What the Left Opposition insisted on was the impossibility of permitting the peasants to grow rich and the workers at the same time to go without food. To permit such a state of affairs to continue for a long time is to grant the peasantry ever greater control of the destinies of the workers’ state and ultimately to assure the victory of the counter-revolution. It is not a question of using force to compel the peasants to adopt socialist methods but the use of the state power to prevent the peasants from choking the workers’ state.
When the Left Opposition opposed the forced collectivization methods of Stalin it did so on the ground that force should not be used to compel the peasants to adopt collectivization. They and other middle class sections should be convinced by example that they will be a thousand times better off if they use socialist methods than if they continue to own and operate their little plot of ground or their small business.
I shall not take up all the questions that you raise with reference to my article on Martov. One or two are really so insignificant that to deal with them would be a waste of time. Such is the point, for instance, that you make about my use of the word “occur” in the sentence where I expressed regret that the proletarian revolution first occurred in an economically backward country. Had I used the term “was made” I am afraid that you or some one else would have accused me of ignoring objective factors. I used the term “occur” in its broadest sense and did not intend to intimate that a revolution just happens without the intervention of the consciousness and will of human beings.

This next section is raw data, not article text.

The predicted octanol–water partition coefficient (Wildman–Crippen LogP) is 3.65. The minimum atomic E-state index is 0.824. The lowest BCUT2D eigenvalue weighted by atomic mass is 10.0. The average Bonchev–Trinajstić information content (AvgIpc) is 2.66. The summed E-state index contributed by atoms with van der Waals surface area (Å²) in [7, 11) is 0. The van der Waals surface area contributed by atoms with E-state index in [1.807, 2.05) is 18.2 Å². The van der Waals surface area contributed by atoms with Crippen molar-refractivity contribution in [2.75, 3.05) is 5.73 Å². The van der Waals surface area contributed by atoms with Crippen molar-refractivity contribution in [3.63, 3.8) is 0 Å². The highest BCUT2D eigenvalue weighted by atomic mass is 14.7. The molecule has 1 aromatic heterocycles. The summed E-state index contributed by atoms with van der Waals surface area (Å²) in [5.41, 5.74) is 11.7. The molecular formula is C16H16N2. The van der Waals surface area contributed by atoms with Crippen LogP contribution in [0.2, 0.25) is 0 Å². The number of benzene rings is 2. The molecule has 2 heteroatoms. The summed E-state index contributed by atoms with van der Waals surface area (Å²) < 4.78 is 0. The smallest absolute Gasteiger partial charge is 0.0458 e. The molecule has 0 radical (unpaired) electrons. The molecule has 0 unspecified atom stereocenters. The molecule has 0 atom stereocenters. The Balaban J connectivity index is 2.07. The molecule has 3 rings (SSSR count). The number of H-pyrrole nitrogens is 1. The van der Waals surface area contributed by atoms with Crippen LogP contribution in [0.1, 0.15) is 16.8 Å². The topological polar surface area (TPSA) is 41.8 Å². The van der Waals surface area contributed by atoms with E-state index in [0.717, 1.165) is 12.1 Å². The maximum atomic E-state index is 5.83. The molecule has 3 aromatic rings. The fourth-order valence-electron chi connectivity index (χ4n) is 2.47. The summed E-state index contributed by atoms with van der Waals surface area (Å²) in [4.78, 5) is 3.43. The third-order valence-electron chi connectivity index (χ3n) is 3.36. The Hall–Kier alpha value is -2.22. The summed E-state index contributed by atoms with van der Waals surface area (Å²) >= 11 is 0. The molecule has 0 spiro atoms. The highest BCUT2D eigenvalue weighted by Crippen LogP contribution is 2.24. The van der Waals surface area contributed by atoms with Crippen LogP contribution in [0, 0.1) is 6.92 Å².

With reference to your accusation that I have misinterpreted Martov I can only say that after reading your letter I re-read Martov’s pamphlet and my article and I still cling to the inferences that I drew from the pamphlet. Please remember that I drew inferences and did not say that he said certain things. I still think that from his failure to discuss the policies of the Bolshevik party in relation to the specific conditions prevailing in Russia in the years 1919-1923 and for certain expressions in his pamphlet I am justified in concluding that Martov is “evidently of the opinion that, once having taken over state power, the Soviets are destined to function as instruments for the dictatorship of a minority”.